To help #BreakTheBias this year during Women’s History Month, we’re raising awareness of some incredible causes like The Global Fund for Women and The Girls Network. We are also inviting inspiring women to talk about topics that need more attention.
This interview features Solenne Thomas, Solutions Engineer at RingCentral.
I didn’t know much about solutions or sales engineering when I left university. I started in a customer support role at a company called WCN. After that, I went to IBM and finally moved onto Box. During my time at Box, I encountered solution and sales engineering. The team was so lovely to work with and always full of good advice. While talking to them about their jobs in engineering, I quickly understood that this was actually what I wanted to do. But it turned out there weren’t really any junior solution engineer roles at that time, and there weren’t really any women in these sorts of roles.
So I went to the solutions engineering director, and I said that I want to be part of their team. He explained everything about a solution engineer role and asked me to think about it and come back to him. I thought about it for a while but was nervous about the transition during that time. A couple of years afterwards, I had that same discussion with my manager again, and I told them I wanted to move into engineering. He was hugely encouraging and told me to go for it.
It was a long journey where I had to be very tenacious and not give up. But I also really valued someone mentoring me through it all. The advice I would pass on here is to be proactive and ask people for their feedback and points of view no matter what stage of your career.
I went to the director of that team, and he set me up with a mentor that I shadowed. I worked closely with my mentor. He let me listen to his meetings and ask questions. After a few months, there was an opening for a role. But unfortunately, it wasn’t an opening for the sales engineering role they had been pushing me for. I made it to the last round of interviews, but unfortunately, I didn’t make it through to the last round of interviews, mainly because the other candidate had more experience.
A year or so later, I applied for a new role in the sales engineering team. I went to the person I felt could give me some advice on what I needed to do to succeed in this role. He was one of the people I found hardest to deal with, so I thought it would be a good challenge for me to approach him. I asked for his advice. He told me that there are no reasons that I would not deserve my place at the table as a solutions engineer. I only needed to project confidence and believe I deserved that place.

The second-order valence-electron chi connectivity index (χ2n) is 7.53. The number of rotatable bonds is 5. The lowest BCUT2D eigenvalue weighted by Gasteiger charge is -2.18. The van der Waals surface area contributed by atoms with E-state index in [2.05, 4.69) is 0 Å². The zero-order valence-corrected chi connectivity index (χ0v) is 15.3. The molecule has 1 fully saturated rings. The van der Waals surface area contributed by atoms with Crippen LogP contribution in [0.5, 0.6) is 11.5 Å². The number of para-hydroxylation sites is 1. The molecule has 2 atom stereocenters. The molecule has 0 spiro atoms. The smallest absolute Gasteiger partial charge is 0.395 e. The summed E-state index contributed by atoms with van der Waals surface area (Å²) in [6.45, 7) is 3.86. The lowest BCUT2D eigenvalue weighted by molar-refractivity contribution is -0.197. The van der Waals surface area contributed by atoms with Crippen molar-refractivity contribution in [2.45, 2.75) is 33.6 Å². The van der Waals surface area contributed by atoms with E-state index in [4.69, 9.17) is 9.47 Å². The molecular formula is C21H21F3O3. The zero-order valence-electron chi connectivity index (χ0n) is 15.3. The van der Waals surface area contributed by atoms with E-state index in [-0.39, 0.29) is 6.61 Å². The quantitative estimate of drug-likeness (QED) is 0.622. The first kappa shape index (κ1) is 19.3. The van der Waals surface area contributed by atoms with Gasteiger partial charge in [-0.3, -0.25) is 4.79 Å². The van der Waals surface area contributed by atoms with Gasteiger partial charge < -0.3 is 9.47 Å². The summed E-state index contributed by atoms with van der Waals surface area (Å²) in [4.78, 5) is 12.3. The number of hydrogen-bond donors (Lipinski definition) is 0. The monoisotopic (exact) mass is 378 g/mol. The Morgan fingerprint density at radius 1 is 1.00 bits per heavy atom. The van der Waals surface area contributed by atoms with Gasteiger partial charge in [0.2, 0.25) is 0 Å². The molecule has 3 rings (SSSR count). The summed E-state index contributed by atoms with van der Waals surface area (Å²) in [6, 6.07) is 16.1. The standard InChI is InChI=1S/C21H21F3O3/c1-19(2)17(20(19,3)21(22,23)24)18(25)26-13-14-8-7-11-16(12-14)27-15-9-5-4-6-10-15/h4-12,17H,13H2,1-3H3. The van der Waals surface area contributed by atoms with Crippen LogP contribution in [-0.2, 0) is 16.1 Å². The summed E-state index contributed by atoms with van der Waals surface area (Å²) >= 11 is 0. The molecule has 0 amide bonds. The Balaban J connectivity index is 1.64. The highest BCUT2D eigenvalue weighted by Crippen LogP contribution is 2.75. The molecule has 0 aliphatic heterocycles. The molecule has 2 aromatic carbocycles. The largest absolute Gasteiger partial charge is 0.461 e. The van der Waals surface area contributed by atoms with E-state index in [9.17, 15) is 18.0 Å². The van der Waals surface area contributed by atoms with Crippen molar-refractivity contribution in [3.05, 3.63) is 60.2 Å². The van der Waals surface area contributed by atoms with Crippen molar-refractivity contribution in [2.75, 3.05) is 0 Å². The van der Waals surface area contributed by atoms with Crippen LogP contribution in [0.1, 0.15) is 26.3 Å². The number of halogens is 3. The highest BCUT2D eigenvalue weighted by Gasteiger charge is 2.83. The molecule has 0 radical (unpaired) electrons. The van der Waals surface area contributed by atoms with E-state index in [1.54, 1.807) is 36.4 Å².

The second piece of advice he gave me was to practise presenting to a couple of people. So, when I got my brief, I put my presentation and demo together and asked people for advice. That helped me as I had guidance and feedback from a few different people.
I went for the initial interview, and the hiring manager asked me to present again as they wanted to test my ability to respond on the spot. Once I presented the second time, they almost immediately offered me the role.
To this day, I am so grateful to both the director that set me on this path and provided me with a mentor, and the mentor that shared so much of their time and advice with me.
Often, I have conversations with women who tell me they’d love to be a solution or sales engineer. My first reaction is always, “that’s great, why not just do it?!” But the answers I always get from that are full of self-doubt.
They either think they don’t have enough experience or are not technical enough. I always challenge them by saying that I didn’t have that type of experience either on paper. As women, we have to try to remove self-doubt from the conversations we have. Reach out to the person doing the role you want to do. No matter their reaction, the only thing you can do is keep trying and trying and trying and trying.
If you are a man, and you have someone reaching out to you about advice on a role they want to do, I guess the first question you may want to ask is, “What do you like about it? And the second is, “Why not apply?” There are a few things you can do to support women (and any gender) in this situation. Propose for them to shadow your meetings and offer to mentor them.
I’d also say never to doubt people’s abilities based on their appearances or backgrounds. I think it’s very easy for all of us to have some unconscious bias. Never assume someone’s ability or how far they can go. Make yourself available and give as much advice as you possibly can.
Try to understand their world. If you’re dealing with somebody, and that person keeps doubting themselves, maybe for you, it’s kind of frustrating because you’re seeing the potential in a person. But it may be good to understand why that self-doubt exists and then try to help them overcome it.
We must think of ways to bring more women into STEM and IT roles. We could try and do some more volunteering with children to help them understand that there aren’t barriers to these sectors. I think this will help the next generation of women into these roles. The other thing is mentorship. It needs to be more active and ongoing across the organisation, and it needs to be done in a way that supports working mothers especially. Some mentoring initiatives go into the evening, and that’s not practical for parents.
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